Hellenistic and Roman Sculpture: The Ancient Sculptural Environment from Alexander to Constantine
This course examines a broad range of forms, uses, and meanings of sculpture in public and private spaces in the Mediterranean world from the period of Alexander the Great (336-323 BC) to the reign of the Roman emperor Constantine (AD 312-337). In lectures, class discussions, and museum visits the class explores a variety of topics—from the archaeological, functional, and social contexts of sculptural works to the reconstruction of their original appearance (including their color) and their significance. Images of gods, goddesses, mythical creatures and animals mingled with portraits of public and private individuals in indoor and outdoor settings—settings that were often additionally adorned with elaborate paintings, architectural embellishments and other decorative and symbolic accouterments. These environments, in turn, provided visually rich, message-laden backdrops for the performance of social, political and cultic rituals. While analyzing the cultural work that sculptures performed in the ancient world, students also learn about Greek and Roman sculptors and about their patrons who set the agendas that these works were intended to fulfill.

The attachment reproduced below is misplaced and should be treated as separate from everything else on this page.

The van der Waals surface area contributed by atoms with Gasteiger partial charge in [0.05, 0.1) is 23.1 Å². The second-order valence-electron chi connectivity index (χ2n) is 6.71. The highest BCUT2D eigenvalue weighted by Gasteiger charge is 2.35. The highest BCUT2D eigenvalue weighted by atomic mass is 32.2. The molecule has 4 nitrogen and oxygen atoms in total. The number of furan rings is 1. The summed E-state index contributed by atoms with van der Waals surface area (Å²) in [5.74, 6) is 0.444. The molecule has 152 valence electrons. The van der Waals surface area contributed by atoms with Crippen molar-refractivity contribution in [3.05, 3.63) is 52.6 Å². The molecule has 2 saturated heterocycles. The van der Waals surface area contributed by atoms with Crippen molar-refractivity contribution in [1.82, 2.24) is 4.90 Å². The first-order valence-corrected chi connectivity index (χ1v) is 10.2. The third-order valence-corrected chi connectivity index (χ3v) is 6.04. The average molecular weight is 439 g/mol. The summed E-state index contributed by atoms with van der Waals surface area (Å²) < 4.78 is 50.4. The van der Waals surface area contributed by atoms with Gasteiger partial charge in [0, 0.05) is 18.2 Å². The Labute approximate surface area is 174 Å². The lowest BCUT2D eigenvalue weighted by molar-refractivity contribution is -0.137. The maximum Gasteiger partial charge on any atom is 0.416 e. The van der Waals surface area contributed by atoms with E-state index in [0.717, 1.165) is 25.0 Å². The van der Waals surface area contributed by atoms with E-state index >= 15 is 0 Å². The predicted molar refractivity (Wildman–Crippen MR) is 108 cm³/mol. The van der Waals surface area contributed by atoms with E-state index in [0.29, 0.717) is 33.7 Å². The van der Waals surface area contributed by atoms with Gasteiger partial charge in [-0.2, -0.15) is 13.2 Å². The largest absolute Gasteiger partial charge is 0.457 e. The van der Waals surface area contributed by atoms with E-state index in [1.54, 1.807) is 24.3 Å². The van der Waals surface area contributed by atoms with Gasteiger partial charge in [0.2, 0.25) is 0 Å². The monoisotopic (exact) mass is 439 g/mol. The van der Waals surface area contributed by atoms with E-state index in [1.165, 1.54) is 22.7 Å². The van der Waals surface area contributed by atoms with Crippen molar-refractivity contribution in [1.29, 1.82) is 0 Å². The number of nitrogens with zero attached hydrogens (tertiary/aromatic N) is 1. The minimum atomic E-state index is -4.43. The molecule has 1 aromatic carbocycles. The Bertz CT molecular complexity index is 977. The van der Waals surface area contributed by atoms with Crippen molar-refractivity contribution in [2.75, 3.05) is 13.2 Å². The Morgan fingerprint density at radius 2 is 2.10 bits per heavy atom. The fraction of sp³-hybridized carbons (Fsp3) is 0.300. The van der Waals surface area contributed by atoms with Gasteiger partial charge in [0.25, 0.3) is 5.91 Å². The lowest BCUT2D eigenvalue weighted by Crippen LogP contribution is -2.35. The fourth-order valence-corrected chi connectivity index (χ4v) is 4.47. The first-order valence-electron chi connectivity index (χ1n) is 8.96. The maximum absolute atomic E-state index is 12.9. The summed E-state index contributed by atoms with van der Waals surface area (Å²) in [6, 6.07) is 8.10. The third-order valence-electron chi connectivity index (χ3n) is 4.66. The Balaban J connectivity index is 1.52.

This course will take advantage of a special loan exhibition, which will be on view at the Kelsey Museum of Archaeology in the Winter Term of 2016. The exhibition, "Leisure and Luxury in the Age of Nero: The Villas of Oplontis near Pompeii," includes life-size marble sculptures along with small-scale and miniature sculptures in marble, terracotta, bronze, silver, and gold. These along with sculptures in the Kelsey Museum's permanent collection will offer students' opportunities to learn firsthand about the ancient environments of such works of art and, in the special exhibition, experience them in the galleries and in navigable 3D virtual reality. No mandatory field trips outside Ann Arbor.
Textbook/Other Materials: Readings for this course will be posted on CTools.
Estimated cost of materials: $0-50.
HISTART category for concentration distributions: 1. Ancient, D.Europe and the US
This course meets the humanities distribution.